Kenyans not eating enough fish to sustain farming

Tilapia being sold at an open-air market in Nairobi. Photo/FILE
Tilapia being sold at an open-air market in Nairobi. Photo/FILE 

Low fish consumption is frustrating the State’s campaign to hook up more farmers into Kenya’s fast-growing agriculture segment, government officials say.

Despite Sh5.7 billion State investment in development of aquaculture in the last three years, annual fish consumption levels in the country remains low at 3.7 kilogrammes per person.

“We want to raise per capita fish consumption to at least 10 kilogrammes per person to ensure farmers have a market for their fish,” Micheni Ntiba, the permanent secretary in the Ministry of Fisheries Development told an agricultural sector development forum in Nairobi.

The ministry’s campaign to promote consumption of protein-rich fish comes in the wake of an International Food Policy Research Institute’s study which shows at least 35 per cent of children in Kenya face malnutrition.

At least 150,000 farmers in 160 constituencies in the country have taken up fish farming since the government launched the campaign in 2009, making it one of the fastest-growing segments of agriculture.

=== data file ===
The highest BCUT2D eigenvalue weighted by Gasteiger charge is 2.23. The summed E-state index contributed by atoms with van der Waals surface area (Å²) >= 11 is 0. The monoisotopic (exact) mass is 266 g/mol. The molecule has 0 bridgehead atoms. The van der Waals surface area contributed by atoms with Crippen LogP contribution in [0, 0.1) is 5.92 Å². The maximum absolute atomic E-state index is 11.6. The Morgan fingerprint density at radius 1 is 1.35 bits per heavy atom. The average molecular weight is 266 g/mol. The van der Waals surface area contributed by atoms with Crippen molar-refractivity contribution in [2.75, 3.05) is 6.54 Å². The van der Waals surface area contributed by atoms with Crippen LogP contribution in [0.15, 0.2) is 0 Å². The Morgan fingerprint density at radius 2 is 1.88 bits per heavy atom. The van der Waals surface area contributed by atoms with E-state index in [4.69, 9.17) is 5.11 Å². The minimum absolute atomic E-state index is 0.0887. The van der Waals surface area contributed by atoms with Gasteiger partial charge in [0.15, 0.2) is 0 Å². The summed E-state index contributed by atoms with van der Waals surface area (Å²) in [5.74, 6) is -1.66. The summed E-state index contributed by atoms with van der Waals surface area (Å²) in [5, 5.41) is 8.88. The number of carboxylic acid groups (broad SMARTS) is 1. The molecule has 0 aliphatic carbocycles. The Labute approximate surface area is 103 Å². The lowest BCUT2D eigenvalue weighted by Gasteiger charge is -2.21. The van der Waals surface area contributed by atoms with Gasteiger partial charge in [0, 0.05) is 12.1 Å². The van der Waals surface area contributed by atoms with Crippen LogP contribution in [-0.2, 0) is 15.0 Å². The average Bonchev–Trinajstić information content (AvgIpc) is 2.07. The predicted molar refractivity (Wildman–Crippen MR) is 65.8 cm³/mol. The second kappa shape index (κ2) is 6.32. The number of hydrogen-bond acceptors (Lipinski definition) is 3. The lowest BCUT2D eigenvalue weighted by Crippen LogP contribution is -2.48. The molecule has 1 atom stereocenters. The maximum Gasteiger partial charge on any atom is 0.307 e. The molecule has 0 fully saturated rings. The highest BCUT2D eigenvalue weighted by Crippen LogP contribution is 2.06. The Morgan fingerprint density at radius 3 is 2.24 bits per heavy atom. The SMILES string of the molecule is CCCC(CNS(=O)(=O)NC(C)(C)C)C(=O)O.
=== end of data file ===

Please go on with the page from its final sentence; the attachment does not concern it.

Farmers, especially in Central Province, have however cited lack of market for fish as their biggest hurdle.

Stringent quality standards have locked out most fish farmers from the lucrative European Union markets.

Government statistics indicate that fish ponds around the country produce 20,000 tonnes each year with an ex-vessel (unprocessed) value of Sh6 billion.

This makes it the second major source of fish after the overexploited Lake Victoria which produces 111,868 tonnes worth 11 billion.
The Indian Ocean (Kenya’s 880km coastal strip) which contributes over 8,000 tonnes annually and Lake Turkana (over 6,000 tonnes) are ranked as third and fourth sources of fish.

The recent investment has seen the segment creating direct employment of 1 million fish pond construction technicians, ministry statistics claim.
“This kind of performance makes up just one per cent of the country’s potential of 200,000 tonnes that can come out of the country’s fish ponds,” Prof Ntiba said.

The ministry is now banking on the new fish markets that are slowly opening up in African countries such as South Sudan, DRC, Rwanda and Zambia to boost aquaculture.

Fisheries resources is expected to contribute at least 60 per cent of the additional Sh80 billion that agricultural sector is targeting in the next eight years.

But unlike the strategy for revitalising agriculture which sought to improve productivity, commercialise agriculture and make farm products competitive, the new strategy focuses on co-ordinating and lumping together resources of 10 agriculture-related ministries to promote growth .
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